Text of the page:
Analyst: The “Do Not Track” Feature Could Be The End Of Free Internet
Oh boy. As one saga concludes (yes, I am talking about the final Twilight movie), another one rages on with a new episode. The “Do Not Track” feature of Internet Explorer 10 is in the spotlight again. This time again it’s the advertisers who continue to criticize Microsoft’s decision to keep this option on by default. And like always, they’ve got a point.
Internet Explorer 10 is not the only browser that supports the DNT feature, but it is the one that has it on by default. As the standard built-in browser on Windows 8, it comes with the Do Not Track functionality factory-enabled.
And it seems that the version for Windows 7 (which is currently in the preview stage) isn’t shying away from following on with the plan. Users, however, are greeted with a tutorial the first time they launch Internet Explorer 10 explaining the Do Not Track feature and detailing the fact that it is turned on by default.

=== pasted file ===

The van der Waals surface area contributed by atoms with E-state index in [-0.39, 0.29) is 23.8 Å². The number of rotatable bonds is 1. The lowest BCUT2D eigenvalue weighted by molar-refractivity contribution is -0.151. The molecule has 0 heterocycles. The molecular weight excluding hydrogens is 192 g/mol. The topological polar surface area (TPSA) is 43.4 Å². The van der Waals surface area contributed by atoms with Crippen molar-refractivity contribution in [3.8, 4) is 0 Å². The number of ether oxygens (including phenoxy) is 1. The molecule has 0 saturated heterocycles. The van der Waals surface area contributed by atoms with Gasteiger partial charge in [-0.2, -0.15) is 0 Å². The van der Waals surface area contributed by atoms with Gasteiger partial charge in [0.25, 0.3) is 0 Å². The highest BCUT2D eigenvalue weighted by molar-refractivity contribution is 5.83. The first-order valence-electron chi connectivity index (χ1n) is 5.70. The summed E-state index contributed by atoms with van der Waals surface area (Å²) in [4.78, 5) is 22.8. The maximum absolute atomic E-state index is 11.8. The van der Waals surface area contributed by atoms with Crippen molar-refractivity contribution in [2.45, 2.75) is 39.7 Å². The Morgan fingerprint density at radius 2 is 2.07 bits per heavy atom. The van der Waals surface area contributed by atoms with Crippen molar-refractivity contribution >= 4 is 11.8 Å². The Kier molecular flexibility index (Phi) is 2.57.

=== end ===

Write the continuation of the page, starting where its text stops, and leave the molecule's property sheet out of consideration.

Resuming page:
While advocates of online privacy are all glee over Microsoft’s decision to keep DNT turned on by default, advertisers are of the view that such an aggressive strategy will only hurt the Internet. Daniel Castro, a senior analyst at ITIF told IBD that: “Without advertising, users cannot get all of the free materials that they have come to enjoy with the Internet.”
Analysts believe that keeping the DNT feature on all the time blocks advertisers from delivering better targeted ads, which ultimately enhance ad sales for websites. Internet Explorer is, after all, the most popular browser on the market with a 48% market share (according to the most recent figures released by Net Applications earlier this month). Mozilla Firefox follows with 18%.